Gary White: By definition, people have a higher threshold for foreign aid, because they already believe we give about 10 times more than we actually do.
JG: Bush showed that you could increase aid budgets, I think. He did PEPFAR (a U.S. funded-program -- the President's Emergency Plan for AIDS Relief -- that has brought anti-retroviral drugs (ARVs) to more than a million AIDs patients in Africa).
MD: I would kiss George W. Bush on the mouth for what he did on PEPFAR.
JG: How long would you kiss him?
MD: Three seconds. No tongue.
You know, PEPFAR is an incredible thing just in terms of how many lives it saved. These ARVs have a Lazarus effect on people. You see a picture of them before and then you see them vibrant, alive, working. Their whole family has been dragged down by the illness and now this. I went on a trip in 2006 (to Africa) and I just had a sense of national pride going around, talking to these people, and they were so happy, they would say, "America," and I was saying, "Yeah, our president did that, and it's terrific." It's such an obvious connected thing. People aren't going to hate you when you're saving their lives.
JG: Do you think the current administration should be doing more on this than a Republican administration did?
MD: We were just having a jaded chuckle about this in the car. You would have expected that Obama, with his reputation as a pragmatist, would look at PEPFAR, looked at how effective it is, and thought that he should make similar investments in other issues, definitely water and sanitation. Water and sanitation need their own PEPFAR.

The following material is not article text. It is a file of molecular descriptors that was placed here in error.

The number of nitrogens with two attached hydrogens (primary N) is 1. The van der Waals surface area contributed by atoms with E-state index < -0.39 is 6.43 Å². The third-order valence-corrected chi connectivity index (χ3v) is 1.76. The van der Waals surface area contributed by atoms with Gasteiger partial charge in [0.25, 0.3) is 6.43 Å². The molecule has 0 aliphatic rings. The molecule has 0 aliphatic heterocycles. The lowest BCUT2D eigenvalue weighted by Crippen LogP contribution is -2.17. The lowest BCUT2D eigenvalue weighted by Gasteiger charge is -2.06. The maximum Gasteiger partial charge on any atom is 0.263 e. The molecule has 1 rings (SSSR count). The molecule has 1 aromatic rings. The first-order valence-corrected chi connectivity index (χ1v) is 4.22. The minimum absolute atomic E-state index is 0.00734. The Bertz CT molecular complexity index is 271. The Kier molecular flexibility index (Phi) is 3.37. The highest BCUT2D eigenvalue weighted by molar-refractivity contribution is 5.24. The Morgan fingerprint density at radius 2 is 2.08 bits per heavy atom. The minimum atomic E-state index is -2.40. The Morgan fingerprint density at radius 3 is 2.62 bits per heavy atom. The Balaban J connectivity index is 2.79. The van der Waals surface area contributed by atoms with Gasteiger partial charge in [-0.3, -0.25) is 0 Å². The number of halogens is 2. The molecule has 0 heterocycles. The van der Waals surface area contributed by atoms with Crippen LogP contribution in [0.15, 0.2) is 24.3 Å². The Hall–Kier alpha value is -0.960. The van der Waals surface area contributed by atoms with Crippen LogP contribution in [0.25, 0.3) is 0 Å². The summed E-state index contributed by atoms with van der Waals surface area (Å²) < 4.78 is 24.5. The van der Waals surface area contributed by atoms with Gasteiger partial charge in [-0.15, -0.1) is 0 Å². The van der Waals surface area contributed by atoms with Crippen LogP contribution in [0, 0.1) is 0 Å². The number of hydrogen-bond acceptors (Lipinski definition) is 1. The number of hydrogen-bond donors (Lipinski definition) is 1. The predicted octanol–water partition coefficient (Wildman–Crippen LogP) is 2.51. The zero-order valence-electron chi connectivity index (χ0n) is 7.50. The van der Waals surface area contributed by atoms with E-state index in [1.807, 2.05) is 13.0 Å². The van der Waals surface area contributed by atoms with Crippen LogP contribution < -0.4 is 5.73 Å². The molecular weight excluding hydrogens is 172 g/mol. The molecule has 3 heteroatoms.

GW: The administration has not been out front on development assistance.
JG: Matt, is that what you were getting angry about last year?
MD. All I said last year was that I was disappointed. Love that Jobs Act, though. (Laughs.) Last year, teachers were doing a rally here (in Washington), public school teachers, and my mom is a professor of early childhood education, and I came with her just to try to draw some attention to what's going on. I take issue with a few of the directions Obama has gone in. When you run on something as vague as hope and change, I think a lot of people put their own shit on you.
JG: And you expected more in the area you're most concerned about?
MD: Yes. Or at least some engagement.
GW: The PEPFAR for water is nonexistent.
JG: Why do you think they didn't do something dramatic like George W. Bush?
MD: It's a different world now than it was when Bush was president. It's a harder sell. People are totally preoccupied with things here. He's got a lot of other water to carry, pardon the pun, and his political opponents would make a lot of hay if he were giving a bunch of money to Africa. I'm sure they would try to score political points.
GW: Could a Democrat have done the rapprochement with China? It's the opposite effect. If Obama went to Kenya, people would say he's playing to stereotypes by focusing on Africa. When George Bush did it, it worked. I don't think Obama would have avoided doing more for water and for Africa had he not been dealt such a lousy hand domestically. And certainly the election cycle right now is all about the economy, and it's hard to plan a big foreign policy objective in the middle of your campaign. That's the answer to "Why?" But is that a worthy explanation? I don't think so.